4. Buffy Ste Marie – My Country ‘Tis of Thy People You’re Dying

    “Now that the pride of the sires receives charity
    Now that we’re harmless and safe behind laws
    Now that my life’s to be known as your “heritage”
    Now that even the graves have been robbed
    Now that our own chosen way is a novelty
    Hands on our hearts we salute you your victory
    Choke on your blue white and scarlet hypocrisy
    Pitying the blindness that you’ve never seen
    That the eagles of war whose wings lent you glory
    They were never no more than carrion crows
    Pushed the wrens from their nest, stole their eggs, changed their story
    The mockingbird sings it, it’s all that he knows
    “Ah what can I do?” say a powerless few
    With a lump in your throat and a tear in your eye
    Can’t you see that their poverty’s profiting you”

  5. “Happiness is not achieved by the conscious pursuit of happiness; it is generally the by-product of other activities.”

    Aldous Huxley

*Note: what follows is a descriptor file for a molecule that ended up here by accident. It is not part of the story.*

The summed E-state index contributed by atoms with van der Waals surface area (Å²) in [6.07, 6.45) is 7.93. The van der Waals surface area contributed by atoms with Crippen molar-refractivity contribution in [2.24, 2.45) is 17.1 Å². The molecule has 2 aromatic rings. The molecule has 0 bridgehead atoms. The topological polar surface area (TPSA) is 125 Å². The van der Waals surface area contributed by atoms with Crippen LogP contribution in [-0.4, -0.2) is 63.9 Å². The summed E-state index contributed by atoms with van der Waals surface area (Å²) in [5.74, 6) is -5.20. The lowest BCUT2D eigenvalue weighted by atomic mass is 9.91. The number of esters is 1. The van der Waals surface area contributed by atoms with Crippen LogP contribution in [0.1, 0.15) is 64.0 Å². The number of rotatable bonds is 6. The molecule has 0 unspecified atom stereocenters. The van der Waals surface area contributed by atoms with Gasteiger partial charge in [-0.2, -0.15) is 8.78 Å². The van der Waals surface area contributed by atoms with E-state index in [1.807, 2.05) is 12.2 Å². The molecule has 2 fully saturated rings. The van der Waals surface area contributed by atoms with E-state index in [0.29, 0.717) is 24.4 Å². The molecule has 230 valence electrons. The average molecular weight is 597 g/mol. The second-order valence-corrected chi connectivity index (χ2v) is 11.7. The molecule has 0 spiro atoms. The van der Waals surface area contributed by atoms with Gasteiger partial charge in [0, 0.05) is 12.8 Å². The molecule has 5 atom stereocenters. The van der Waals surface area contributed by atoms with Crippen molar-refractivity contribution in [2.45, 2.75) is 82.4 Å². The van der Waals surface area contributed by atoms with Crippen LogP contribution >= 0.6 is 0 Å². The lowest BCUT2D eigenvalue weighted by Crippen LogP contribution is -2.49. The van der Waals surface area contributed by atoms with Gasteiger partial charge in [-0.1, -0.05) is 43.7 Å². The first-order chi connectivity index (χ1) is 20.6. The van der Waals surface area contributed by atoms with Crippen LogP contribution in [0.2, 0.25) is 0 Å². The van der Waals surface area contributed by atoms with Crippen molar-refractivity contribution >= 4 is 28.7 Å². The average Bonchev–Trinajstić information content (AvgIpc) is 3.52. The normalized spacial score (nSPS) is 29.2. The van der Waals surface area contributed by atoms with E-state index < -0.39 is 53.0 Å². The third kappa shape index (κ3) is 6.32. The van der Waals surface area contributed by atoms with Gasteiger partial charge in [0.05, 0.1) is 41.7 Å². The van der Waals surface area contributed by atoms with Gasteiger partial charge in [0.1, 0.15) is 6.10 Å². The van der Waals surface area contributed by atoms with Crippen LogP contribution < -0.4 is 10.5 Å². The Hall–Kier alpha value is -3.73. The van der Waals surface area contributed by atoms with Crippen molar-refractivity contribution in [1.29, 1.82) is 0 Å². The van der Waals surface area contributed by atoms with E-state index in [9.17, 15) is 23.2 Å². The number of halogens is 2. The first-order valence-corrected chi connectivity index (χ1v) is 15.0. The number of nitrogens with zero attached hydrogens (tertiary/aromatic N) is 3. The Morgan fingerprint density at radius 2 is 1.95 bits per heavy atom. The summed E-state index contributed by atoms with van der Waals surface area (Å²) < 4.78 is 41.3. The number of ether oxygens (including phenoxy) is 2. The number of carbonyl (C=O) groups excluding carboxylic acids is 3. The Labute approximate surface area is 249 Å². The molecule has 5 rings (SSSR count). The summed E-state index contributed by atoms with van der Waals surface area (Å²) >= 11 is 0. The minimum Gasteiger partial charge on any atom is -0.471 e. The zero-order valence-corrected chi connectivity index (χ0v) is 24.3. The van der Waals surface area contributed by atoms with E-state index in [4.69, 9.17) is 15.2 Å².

6. Aboriginals in Canada
    Finding their voice

    Jun 12th 2008 | OTTAWA
    From The Economist print edition
    Canada delivers an official apology to its increasingly assertive indigenous peoples

    FEW would dispute that Canada’s shameful treatment of many of its aboriginals has left a stain on its image. Between 1870 and 1996, an estimated 150,000 indigenous children were wrenched from their homes and sent to Christian boarding schools, where many were sexually and physically abused. Yet until Stephen Harper, Canada’s Conservative prime minister, rose in the House of Commons on June 11th to deliver an unqualified official apology to assembled leaders of Canada’s 1m First Nation, Inuit and mixed-race Métis people, no Canadian leader had taken this step.

  7. Any Way You Slice It
    Corn utensils not helpful without widespread public composting
    As an alternative to non-recyclable plastic and Styrofoam, some restaurants have begun offering corn-starch-based utensils and takeout containers. But does cornware really provide a guilt-free way to eat your vegesustainorganaturalocal meal? Though touted as compostable, corn-based utensils can’t just be thrown into your garden; they don’t biodegrade unless professionally composted at high temperatures. Thus, customers who take corn utensils away from restaurants usually end up contributing to landfills anyway, since they’re unlikely to bring cornware back to the establishment to be dealt with properly. And trying to boil ’em down yourself doesn’t work, as restaurant manager Casey Anderson can attest: “It’ll only turn the fork into a twisted-up, weird science experiment.”

  8. Breaking Down Is Hard To Do
    How biodegradable are biodegradable plastics?